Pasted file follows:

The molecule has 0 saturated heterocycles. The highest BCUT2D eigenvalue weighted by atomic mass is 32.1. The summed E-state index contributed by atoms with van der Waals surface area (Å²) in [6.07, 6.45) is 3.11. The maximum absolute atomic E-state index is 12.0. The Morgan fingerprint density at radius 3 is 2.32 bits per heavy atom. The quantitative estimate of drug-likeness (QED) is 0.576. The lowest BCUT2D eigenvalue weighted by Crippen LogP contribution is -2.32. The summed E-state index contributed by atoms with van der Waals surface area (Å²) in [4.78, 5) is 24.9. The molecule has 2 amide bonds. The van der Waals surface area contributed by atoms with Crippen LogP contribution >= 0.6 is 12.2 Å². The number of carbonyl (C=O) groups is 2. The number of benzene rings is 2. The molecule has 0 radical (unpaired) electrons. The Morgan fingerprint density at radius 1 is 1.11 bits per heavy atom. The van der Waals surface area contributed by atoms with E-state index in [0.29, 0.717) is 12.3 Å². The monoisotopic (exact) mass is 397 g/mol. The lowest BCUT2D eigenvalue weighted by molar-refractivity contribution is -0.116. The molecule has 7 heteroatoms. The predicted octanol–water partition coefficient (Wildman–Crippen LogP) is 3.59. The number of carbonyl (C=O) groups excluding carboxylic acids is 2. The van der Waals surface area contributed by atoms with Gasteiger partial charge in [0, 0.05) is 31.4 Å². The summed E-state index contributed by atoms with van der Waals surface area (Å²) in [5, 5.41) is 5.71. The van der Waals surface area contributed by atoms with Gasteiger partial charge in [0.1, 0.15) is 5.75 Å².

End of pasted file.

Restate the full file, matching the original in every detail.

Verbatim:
The molecule has 0 saturated heterocycles. The highest BCUT2D eigenvalue weighted by atomic mass is 32.1. The summed E-state index contributed by atoms with van der Waals surface area (Å²) in [6.07, 6.45) is 3.11. The maximum absolute atomic E-state index is 12.0. The Morgan fingerprint density at radius 3 is 2.32 bits per heavy atom. The quantitative estimate of drug-likeness (QED) is 0.576. The lowest BCUT2D eigenvalue weighted by Crippen LogP contribution is -2.32. The summed E-state index contributed by atoms with van der Waals surface area (Å²) in [4.78, 5) is 24.9. The molecule has 2 amide bonds. The van der Waals surface area contributed by atoms with Crippen LogP contribution >= 0.6 is 12.2 Å². The number of carbonyl (C=O) groups is 2. The number of benzene rings is 2. The molecule has 0 radical (unpaired) electrons. The Morgan fingerprint density at radius 1 is 1.11 bits per heavy atom. The van der Waals surface area contributed by atoms with E-state index in [0.29, 0.717) is 12.3 Å². The monoisotopic (exact) mass is 397 g/mol. The lowest BCUT2D eigenvalue weighted by molar-refractivity contribution is -0.116. The molecule has 7 heteroatoms. The predicted octanol–water partition coefficient (Wildman–Crippen LogP) is 3.59. The number of carbonyl (C=O) groups excluding carboxylic acids is 2. The van der Waals surface area contributed by atoms with Gasteiger partial charge in [0, 0.05) is 31.4 Å². The summed E-state index contributed by atoms with van der Waals surface area (Å²) in [5, 5.41) is 5.71. The van der Waals surface area contributed by atoms with Gasteiger partial charge in [0.1, 0.15) is 5.75 Å².